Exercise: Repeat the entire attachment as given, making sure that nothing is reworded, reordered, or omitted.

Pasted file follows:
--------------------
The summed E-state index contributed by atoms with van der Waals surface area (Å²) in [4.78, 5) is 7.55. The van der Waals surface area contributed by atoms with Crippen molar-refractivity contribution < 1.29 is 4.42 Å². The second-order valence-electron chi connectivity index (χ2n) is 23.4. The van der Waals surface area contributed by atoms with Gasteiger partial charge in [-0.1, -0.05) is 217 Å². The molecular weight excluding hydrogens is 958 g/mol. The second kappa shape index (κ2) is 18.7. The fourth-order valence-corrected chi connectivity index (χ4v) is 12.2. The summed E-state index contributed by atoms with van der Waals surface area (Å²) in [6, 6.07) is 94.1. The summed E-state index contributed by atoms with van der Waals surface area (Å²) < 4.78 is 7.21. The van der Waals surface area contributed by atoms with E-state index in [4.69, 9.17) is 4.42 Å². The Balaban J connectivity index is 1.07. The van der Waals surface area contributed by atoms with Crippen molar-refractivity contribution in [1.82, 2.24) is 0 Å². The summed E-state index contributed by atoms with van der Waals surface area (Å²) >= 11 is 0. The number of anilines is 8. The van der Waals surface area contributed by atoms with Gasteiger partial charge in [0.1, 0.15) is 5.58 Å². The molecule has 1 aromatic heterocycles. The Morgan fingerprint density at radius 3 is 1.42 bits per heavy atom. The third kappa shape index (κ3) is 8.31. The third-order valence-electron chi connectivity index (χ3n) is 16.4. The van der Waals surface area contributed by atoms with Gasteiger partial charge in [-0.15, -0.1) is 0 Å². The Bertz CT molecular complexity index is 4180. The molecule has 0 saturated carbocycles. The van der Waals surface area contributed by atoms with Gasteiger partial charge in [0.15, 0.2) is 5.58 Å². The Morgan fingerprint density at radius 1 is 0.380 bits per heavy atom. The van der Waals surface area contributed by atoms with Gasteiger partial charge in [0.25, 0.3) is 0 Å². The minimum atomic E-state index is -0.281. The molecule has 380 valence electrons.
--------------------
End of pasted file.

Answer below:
The summed E-state index contributed by atoms with van der Waals surface area (Å²) in [4.78, 5) is 7.55. The van der Waals surface area contributed by atoms with Crippen molar-refractivity contribution < 1.29 is 4.42 Å². The second-order valence-electron chi connectivity index (χ2n) is 23.4. The van der Waals surface area contributed by atoms with Gasteiger partial charge in [-0.1, -0.05) is 217 Å². The molecular weight excluding hydrogens is 958 g/mol. The second kappa shape index (κ2) is 18.7. The fourth-order valence-corrected chi connectivity index (χ4v) is 12.2. The summed E-state index contributed by atoms with van der Waals surface area (Å²) in [6, 6.07) is 94.1. The summed E-state index contributed by atoms with van der Waals surface area (Å²) < 4.78 is 7.21. The van der Waals surface area contributed by atoms with E-state index in [4.69, 9.17) is 4.42 Å². The Balaban J connectivity index is 1.07. The van der Waals surface area contributed by atoms with Crippen molar-refractivity contribution in [1.82, 2.24) is 0 Å². The summed E-state index contributed by atoms with van der Waals surface area (Å²) >= 11 is 0. The number of anilines is 8. The van der Waals surface area contributed by atoms with Gasteiger partial charge in [0.1, 0.15) is 5.58 Å². The molecule has 1 aromatic heterocycles. The Morgan fingerprint density at radius 3 is 1.42 bits per heavy atom. The third kappa shape index (κ3) is 8.31. The third-order valence-electron chi connectivity index (χ3n) is 16.4. The van der Waals surface area contributed by atoms with Gasteiger partial charge in [-0.15, -0.1) is 0 Å². The Bertz CT molecular complexity index is 4180. The molecule has 0 saturated carbocycles. The van der Waals surface area contributed by atoms with Gasteiger partial charge in [0.15, 0.2) is 5.58 Å². The Morgan fingerprint density at radius 1 is 0.380 bits per heavy atom. The van der Waals surface area contributed by atoms with Gasteiger partial charge in [0.25, 0.3) is 0 Å². The minimum atomic E-state index is -0.281. The molecule has 380 valence electrons.